Mick KitorOutsourced Affiliate & Partner Manager

Have questions about starting or improving an affiliate/partner program? I can help.
"Mick is an excellent eMarketer and Online Sales expert. He has exceeded his Affiliate Sales targets consistently and managed the highest growth online vehicle for the 2 years I have worked with him in the eCommerce business unit." Margaret Plucinska VP of Business Operations Corel Corporation

Recent Answers

It starts with an inward locus of control, https://en.wikipedia.org/wiki/Locus_of_control

Individuals with a strong internal locus of control believe events in their life are primarily a result of their own actions: for example, when receiving exam results, people with an internal locus of control tend to praise or blame themselves and their abilities. People with a strong external locus of control tend to praise or blame external factors such as the teacher or the difficulty of the exam.[2]

Focus on learning on how to take that setback and analyze your roll in the setback. Now you can turn the setback into a learning opportunity. Adjust your approach to optimize the odds of success in your favour for the next iteration.

It is also critical to realize there are two types of games in life.

1) Finite Games: Known players, fixed rules, an agreed-upon objective (e.g. baseball). In a finite game, there is a clearly defined end point and there are winners and losers.

2) Infinite Games: Known and unknown players, changeable rules and the objective to keep the game in play (e.g. the cold war). There game ends when someone stops playing

Life and success are Infinite games. Failure or set backs only become permanent if you stop playing. If you keep trying and learning from your mistakes, setbacks become a temporary state.

I worked for an Email Service Provider for four years. There is a big difference between sending an email and having it get past the spam filter and inboxed.

Just like location is key in real-estate, deliverability is the key when it comes to email marketing.

If the prospect never sees the email - does it matter how cheaply it was sent?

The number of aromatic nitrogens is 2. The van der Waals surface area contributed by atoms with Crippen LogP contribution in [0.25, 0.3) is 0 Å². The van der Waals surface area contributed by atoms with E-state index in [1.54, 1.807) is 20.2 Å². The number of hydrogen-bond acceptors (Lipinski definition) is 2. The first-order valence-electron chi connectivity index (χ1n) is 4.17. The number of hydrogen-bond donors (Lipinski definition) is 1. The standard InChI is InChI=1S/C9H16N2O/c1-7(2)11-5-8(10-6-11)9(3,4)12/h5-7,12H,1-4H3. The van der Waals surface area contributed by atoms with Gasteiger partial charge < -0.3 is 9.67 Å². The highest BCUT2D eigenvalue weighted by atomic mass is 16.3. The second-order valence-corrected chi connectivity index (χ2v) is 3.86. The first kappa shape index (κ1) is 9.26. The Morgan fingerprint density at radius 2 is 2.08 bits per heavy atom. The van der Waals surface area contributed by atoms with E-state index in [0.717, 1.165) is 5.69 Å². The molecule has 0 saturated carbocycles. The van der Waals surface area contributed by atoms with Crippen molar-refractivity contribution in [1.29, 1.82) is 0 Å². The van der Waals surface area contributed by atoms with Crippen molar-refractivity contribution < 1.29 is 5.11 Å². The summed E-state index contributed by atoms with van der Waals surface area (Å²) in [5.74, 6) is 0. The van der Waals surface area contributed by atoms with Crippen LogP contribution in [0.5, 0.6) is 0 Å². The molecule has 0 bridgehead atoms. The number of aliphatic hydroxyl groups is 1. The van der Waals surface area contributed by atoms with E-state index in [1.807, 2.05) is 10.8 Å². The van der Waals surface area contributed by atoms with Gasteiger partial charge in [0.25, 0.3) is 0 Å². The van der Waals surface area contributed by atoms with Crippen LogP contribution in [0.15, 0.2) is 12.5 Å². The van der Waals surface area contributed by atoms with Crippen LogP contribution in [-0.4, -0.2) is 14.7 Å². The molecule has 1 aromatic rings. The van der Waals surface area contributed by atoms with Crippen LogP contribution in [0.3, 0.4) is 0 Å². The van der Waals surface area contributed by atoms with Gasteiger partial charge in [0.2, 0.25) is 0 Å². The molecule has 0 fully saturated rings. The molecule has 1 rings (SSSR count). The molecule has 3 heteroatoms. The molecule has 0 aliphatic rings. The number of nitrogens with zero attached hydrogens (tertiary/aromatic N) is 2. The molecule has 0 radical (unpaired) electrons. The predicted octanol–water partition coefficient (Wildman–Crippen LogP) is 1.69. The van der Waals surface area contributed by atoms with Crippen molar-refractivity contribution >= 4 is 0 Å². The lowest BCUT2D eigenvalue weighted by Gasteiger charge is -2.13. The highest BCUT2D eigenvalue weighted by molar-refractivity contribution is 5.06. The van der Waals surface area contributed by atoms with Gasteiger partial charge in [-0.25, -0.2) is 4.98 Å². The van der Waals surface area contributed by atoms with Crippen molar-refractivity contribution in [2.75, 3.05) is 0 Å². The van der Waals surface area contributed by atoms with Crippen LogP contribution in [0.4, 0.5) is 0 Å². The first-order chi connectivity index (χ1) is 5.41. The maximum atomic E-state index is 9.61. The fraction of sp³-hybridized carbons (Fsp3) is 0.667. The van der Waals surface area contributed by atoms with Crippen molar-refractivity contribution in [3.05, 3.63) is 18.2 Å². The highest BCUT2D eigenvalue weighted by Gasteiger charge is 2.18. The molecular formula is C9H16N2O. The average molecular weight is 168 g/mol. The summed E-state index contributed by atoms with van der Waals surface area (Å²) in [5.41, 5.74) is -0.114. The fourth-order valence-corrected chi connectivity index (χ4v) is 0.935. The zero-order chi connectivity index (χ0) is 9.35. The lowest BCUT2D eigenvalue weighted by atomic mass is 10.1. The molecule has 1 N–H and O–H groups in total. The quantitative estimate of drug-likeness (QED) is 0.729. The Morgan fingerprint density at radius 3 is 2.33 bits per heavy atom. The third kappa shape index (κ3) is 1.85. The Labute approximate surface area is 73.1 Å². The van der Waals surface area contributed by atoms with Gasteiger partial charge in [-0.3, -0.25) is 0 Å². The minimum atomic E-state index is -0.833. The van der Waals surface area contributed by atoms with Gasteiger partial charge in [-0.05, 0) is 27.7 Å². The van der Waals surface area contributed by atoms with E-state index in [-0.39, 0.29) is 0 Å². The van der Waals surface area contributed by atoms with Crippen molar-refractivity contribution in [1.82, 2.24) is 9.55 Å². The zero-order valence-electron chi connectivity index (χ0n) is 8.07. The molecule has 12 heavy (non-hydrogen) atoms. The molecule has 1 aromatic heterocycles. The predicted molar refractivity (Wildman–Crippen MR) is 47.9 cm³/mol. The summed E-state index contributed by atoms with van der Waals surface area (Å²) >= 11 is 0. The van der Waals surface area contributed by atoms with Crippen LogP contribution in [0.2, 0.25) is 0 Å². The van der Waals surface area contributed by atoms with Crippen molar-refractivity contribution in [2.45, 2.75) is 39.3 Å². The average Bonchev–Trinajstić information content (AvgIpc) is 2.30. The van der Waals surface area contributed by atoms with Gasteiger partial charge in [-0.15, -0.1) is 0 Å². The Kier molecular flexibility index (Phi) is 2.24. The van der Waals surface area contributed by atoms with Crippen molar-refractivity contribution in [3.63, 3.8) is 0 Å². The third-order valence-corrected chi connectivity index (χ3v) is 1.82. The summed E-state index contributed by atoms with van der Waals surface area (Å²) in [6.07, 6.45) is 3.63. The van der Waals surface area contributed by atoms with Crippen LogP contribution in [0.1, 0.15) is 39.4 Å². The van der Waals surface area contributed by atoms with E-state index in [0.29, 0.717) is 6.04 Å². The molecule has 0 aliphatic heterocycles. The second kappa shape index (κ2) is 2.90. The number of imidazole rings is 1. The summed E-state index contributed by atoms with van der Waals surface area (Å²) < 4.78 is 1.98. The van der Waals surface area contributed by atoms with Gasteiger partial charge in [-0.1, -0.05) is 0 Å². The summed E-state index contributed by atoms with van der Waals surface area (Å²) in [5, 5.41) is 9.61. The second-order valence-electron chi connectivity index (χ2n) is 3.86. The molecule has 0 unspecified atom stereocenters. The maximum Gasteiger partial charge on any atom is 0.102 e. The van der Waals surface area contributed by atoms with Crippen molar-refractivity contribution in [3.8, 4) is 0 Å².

I'd suggest a split test sending a segment of your via multiple senders, and then measuring unique opens & click-thrus.

If it is a purchased list - you'll want to scrub it to make sure your deliverability doesn't tank overnight if you send to a spam trap.

I'd suggest using 2 services at a minimum. 1 Service to send to cold email addresses, and when someone opens or clicks on a link transfer that email to the 2nd service. You may need to replace service 1 frequently if deliverability drops.

That will keep the openers and clickers from getting nuked when if you have a spam trap on your purchased list.

To answer this question you'll need to know the lifetime value of an affiliate that joins your program. Once you calculate the value then you'll be able to determine what you can afford to pay.

I would also look at qualifying what constitutes a valid referral to your affiliate program. The lifetime value of the average affiliate who joins your program is of little value compared to the lifetime value of an affiliate who joins and driving traffic in the first 30 days. Or better yet sales in the first 30 days.

When you calculate the lifetime value of :
An affiliate eho drives traffic in the first 30 days or;
An affiliate who drives sales in the first 30 days you will find that the value is significantly higher (so you can pay more for these referrals)

I would not pay for just joining the program. Up to 90% of these sign ups may not drive traffic. Another concern is that some affiliates may incentivize sign ups, for commission, so you will want to specifically prohibit incentivized traffic.